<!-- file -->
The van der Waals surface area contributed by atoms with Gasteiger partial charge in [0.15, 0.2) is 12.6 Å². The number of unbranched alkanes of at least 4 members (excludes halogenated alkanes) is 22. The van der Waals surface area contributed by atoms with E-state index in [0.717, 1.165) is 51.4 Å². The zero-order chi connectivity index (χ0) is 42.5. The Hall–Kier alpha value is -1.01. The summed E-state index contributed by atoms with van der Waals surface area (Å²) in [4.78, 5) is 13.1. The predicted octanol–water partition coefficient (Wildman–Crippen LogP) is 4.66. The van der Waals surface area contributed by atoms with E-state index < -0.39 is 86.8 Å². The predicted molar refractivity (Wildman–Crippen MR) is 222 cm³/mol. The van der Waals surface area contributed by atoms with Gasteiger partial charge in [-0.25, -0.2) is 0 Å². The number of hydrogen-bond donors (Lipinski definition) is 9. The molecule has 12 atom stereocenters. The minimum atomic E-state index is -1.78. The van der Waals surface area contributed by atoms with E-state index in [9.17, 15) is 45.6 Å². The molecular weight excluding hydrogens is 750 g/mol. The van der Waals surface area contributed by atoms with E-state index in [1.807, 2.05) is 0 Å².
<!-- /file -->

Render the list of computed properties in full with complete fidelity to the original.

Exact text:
The van der Waals surface area contributed by atoms with Gasteiger partial charge in [0.15, 0.2) is 12.6 Å². The number of unbranched alkanes of at least 4 members (excludes halogenated alkanes) is 22. The van der Waals surface area contributed by atoms with E-state index in [0.717, 1.165) is 51.4 Å². The zero-order chi connectivity index (χ0) is 42.5. The Hall–Kier alpha value is -1.01. The summed E-state index contributed by atoms with van der Waals surface area (Å²) in [4.78, 5) is 13.1. The predicted octanol–water partition coefficient (Wildman–Crippen LogP) is 4.66. The van der Waals surface area contributed by atoms with E-state index < -0.39 is 86.8 Å². The predicted molar refractivity (Wildman–Crippen MR) is 222 cm³/mol. The van der Waals surface area contributed by atoms with Gasteiger partial charge in [-0.25, -0.2) is 0 Å². The number of hydrogen-bond donors (Lipinski definition) is 9. The molecule has 12 atom stereocenters. The minimum atomic E-state index is -1.78. The van der Waals surface area contributed by atoms with E-state index in [9.17, 15) is 45.6 Å². The molecular weight excluding hydrogens is 750 g/mol. The van der Waals surface area contributed by atoms with E-state index in [1.807, 2.05) is 0 Å².